ZURICH (Reuters Breakingviews) - The queue stretched from behind the former convent for European aristocratic women an entire city block to the affluent shopping street of Bahnhofstrasse. Lines like this are common in the coronavirus era. Consumers across the world have had to wait to enter stores and limit purchases of staples like toilet paper or pasta. Saturday’s human traffic jam in downtown Zurich was different.
The horde on the pavement, none in face masks, was clamouring to get inside Gucci’s boutique. There’s nothing essential about a $870 pair of Screener GG Mignon trainers. Nor was this the only throng: the sidewalks were also packed in front of Louis Vuitton, Tiffany’s and other high-end shops. It was as if the Great Lockdown had come, and simply vanished.
Hard to say whether Switzerland’s experience, or that of neighbouring Germany and Austria, is a harbinger of what to expect from reopening countries like Italy, France, Great Britain and the United States. It will be a few weeks before data is available to determine whether a swift return to something approaching normality results in a resurgence of Covid-19 cases.
“Right now, it’s like we are in that moment after you have taken an exam and you are just waiting to see the results,” says Sergio Ermotti, the chief executive of UBS, Switzerland’s largest bank.
But there will be lessons to glean from Switzerland’s handling of the virus and subsequent quarantine, which has been surprisingly luxurious compared to the experiences of many other developed nations. The takeaway may be as simple as this: societies that prize self-responsibility, respect for rules and institutions – and plan for rainy days – are better places to shelter from the storm.
“One of the most underestimated factors is to what extent people have faith in their governments, and do they listen to them,” says James Breiding, author of “Swiss Made: The Untold Story Behind Switzerland’s Success”. Lack of trust has impeded efforts by the United Kingdom and United States to deal with Covid-19. In Switzerland, “the ballast is informed and engaged citizens who argue to the point of anarchy; and expect representatives to work for them with veto right if they screw up, (through) referendum.”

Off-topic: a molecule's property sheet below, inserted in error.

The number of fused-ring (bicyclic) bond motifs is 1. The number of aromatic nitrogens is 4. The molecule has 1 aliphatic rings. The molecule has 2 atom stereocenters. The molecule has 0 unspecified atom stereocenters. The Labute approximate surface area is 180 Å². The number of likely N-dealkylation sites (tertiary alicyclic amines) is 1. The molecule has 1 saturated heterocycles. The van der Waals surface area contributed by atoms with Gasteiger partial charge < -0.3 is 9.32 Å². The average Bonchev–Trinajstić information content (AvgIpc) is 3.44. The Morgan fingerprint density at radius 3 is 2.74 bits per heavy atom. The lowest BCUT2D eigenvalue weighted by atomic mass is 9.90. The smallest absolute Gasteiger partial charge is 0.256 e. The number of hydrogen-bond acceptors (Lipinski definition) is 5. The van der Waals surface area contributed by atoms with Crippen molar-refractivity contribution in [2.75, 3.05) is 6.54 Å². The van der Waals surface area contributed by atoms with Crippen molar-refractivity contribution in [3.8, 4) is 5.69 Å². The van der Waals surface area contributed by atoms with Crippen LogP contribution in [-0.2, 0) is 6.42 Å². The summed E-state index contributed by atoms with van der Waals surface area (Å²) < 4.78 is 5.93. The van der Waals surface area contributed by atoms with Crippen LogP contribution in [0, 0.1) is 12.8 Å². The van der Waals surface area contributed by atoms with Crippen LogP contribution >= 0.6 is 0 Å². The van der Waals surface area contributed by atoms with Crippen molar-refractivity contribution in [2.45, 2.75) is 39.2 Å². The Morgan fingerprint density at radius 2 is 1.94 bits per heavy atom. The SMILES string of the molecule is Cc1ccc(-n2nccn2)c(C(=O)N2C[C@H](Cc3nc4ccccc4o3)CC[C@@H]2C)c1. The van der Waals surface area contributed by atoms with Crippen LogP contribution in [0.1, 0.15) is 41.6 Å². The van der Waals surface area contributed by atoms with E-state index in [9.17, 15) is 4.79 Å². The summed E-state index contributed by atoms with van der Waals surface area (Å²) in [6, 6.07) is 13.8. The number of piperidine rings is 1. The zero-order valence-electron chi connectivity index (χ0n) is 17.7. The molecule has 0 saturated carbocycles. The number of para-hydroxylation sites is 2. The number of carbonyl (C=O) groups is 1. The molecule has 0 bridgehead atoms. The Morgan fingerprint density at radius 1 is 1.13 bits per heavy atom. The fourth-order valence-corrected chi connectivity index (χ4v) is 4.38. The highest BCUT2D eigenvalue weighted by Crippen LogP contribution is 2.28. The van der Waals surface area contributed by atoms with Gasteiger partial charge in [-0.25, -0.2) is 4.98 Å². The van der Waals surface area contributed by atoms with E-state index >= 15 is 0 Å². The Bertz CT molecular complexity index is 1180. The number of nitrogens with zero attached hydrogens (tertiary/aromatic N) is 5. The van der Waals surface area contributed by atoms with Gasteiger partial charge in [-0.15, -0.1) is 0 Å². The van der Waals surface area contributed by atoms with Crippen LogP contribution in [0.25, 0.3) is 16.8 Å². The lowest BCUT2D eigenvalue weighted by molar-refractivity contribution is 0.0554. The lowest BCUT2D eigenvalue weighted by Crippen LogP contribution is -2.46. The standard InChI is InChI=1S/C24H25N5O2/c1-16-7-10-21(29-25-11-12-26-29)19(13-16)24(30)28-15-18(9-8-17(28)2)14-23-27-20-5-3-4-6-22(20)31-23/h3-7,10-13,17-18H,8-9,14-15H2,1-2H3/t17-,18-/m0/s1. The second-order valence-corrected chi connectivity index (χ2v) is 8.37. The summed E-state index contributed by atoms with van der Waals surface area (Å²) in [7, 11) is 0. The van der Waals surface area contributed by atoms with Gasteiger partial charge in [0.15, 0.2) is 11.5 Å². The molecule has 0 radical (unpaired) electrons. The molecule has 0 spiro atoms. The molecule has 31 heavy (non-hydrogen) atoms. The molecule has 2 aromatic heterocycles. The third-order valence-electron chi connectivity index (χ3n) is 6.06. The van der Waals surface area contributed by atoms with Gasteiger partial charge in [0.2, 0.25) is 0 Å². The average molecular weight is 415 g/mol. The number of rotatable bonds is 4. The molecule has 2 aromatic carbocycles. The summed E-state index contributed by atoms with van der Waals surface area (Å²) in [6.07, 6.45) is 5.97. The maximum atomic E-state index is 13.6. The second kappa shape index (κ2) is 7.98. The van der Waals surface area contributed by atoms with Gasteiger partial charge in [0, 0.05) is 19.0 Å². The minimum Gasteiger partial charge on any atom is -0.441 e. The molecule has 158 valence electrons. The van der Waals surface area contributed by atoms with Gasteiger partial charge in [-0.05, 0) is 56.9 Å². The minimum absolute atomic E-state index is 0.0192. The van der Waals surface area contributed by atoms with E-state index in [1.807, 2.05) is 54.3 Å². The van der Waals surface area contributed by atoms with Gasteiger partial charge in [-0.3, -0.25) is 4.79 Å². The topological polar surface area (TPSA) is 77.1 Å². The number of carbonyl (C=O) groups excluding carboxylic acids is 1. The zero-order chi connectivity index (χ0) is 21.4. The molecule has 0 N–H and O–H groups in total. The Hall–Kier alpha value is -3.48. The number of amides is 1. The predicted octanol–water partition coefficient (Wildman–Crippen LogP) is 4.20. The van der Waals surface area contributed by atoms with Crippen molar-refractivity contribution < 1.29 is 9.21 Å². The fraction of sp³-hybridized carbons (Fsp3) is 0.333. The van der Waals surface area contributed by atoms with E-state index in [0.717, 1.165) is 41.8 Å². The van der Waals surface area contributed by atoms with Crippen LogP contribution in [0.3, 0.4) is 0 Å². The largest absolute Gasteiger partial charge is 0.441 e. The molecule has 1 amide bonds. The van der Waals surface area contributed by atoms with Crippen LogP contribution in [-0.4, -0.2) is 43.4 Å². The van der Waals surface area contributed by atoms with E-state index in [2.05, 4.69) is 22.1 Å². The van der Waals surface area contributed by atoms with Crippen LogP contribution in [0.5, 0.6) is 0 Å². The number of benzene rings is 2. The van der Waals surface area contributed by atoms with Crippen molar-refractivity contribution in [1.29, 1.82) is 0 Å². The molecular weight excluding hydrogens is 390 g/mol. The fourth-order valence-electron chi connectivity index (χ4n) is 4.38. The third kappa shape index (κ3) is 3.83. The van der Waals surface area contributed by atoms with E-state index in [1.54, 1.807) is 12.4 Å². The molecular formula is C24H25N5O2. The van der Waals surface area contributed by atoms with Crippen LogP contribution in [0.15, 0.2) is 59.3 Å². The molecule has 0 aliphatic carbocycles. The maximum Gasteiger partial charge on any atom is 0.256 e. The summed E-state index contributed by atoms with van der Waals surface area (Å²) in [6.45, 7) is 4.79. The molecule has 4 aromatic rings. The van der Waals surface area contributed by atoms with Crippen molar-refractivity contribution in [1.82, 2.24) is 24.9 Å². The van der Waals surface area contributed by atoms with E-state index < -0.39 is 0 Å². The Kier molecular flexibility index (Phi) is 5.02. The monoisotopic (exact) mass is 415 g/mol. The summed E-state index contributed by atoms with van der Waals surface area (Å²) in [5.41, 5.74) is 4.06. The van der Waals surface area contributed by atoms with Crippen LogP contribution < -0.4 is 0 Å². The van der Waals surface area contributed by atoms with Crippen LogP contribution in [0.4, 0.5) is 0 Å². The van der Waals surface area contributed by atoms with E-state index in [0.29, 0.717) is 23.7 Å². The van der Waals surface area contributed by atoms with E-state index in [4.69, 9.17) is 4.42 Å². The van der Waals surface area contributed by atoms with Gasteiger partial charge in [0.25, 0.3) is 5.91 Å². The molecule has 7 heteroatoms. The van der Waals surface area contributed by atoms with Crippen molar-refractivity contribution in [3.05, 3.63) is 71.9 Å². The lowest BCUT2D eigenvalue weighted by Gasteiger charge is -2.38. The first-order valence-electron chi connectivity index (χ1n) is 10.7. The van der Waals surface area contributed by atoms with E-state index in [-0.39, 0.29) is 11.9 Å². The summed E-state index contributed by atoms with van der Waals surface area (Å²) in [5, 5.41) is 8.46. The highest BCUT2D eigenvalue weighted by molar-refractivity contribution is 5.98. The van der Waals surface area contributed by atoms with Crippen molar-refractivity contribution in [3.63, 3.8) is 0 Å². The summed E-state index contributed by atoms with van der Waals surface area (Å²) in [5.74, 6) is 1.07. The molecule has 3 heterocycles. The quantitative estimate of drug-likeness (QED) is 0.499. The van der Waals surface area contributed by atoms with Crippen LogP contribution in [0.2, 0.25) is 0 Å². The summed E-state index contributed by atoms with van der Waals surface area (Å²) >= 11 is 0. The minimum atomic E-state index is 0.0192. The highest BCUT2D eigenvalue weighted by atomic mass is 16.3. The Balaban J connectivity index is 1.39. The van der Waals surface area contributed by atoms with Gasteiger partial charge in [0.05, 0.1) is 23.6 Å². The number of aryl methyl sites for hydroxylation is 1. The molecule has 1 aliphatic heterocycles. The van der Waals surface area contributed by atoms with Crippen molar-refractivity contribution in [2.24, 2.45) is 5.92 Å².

Switzerland, where direct democracy is practiced and cantons have wide-ranging powers, has been far from perfect in dealing with the pandemic. As the virus spread across the Italian border in late February, federal officials in Bern were slow to respond. There have been over 1,880 deaths from Covid-19, a rate of 218 per million population. That ranks it about the tenth worst among major nations. Yet it’s half the rate of France and Italy, across whose frontiers many healthcare workers cross to staff Swiss hospitals.
Once the seven-member Federal Council, presided by Simonetta Sommaruga, gave the order in mid-March to stay home, the strengths of the Swiss system became apparent. Non-essential shops were closed. Pasta and toilet paper shelves were briefly empty in some busier supermarkets but there was none of the panic buying seen in America and Britain. That’s partly thanks to the National Economic Supply Act, designed to guarantee a supply for up to six months of essential goods like sugar, cereals and medicines, and services in times of serious shortages.